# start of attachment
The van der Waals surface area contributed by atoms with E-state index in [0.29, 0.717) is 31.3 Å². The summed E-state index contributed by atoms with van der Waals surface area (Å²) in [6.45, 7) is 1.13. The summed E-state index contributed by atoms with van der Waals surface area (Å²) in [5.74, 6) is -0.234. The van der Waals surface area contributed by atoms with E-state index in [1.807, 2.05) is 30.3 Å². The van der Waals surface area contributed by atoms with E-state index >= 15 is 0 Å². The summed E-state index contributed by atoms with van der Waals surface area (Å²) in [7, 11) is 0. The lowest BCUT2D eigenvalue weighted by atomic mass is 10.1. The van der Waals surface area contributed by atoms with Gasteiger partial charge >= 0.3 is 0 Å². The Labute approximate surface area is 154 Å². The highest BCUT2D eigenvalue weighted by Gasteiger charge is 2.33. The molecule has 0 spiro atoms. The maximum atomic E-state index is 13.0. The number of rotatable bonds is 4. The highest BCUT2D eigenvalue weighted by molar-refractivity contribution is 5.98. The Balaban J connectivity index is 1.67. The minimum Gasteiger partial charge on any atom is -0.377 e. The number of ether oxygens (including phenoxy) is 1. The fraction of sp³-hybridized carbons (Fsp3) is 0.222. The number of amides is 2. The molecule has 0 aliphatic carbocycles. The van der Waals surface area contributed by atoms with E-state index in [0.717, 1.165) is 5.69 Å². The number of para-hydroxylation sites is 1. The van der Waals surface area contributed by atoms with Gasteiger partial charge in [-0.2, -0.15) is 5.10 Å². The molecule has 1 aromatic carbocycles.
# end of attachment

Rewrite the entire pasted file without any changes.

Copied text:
The van der Waals surface area contributed by atoms with E-state index in [0.29, 0.717) is 31.3 Å². The summed E-state index contributed by atoms with van der Waals surface area (Å²) in [6.45, 7) is 1.13. The summed E-state index contributed by atoms with van der Waals surface area (Å²) in [5.74, 6) is -0.234. The van der Waals surface area contributed by atoms with E-state index in [1.807, 2.05) is 30.3 Å². The van der Waals surface area contributed by atoms with E-state index >= 15 is 0 Å². The summed E-state index contributed by atoms with van der Waals surface area (Å²) in [7, 11) is 0. The lowest BCUT2D eigenvalue weighted by atomic mass is 10.1. The van der Waals surface area contributed by atoms with Gasteiger partial charge >= 0.3 is 0 Å². The Labute approximate surface area is 154 Å². The highest BCUT2D eigenvalue weighted by Gasteiger charge is 2.33. The molecule has 0 spiro atoms. The maximum atomic E-state index is 13.0. The number of rotatable bonds is 4. The highest BCUT2D eigenvalue weighted by molar-refractivity contribution is 5.98. The Balaban J connectivity index is 1.67. The minimum Gasteiger partial charge on any atom is -0.377 e. The number of ether oxygens (including phenoxy) is 1. The fraction of sp³-hybridized carbons (Fsp3) is 0.222. The number of amides is 2. The molecule has 0 aliphatic carbocycles. The van der Waals surface area contributed by atoms with E-state index in [0.717, 1.165) is 5.69 Å². The number of para-hydroxylation sites is 1. The van der Waals surface area contributed by atoms with Gasteiger partial charge in [-0.2, -0.15) is 5.10 Å². The molecule has 1 aromatic carbocycles.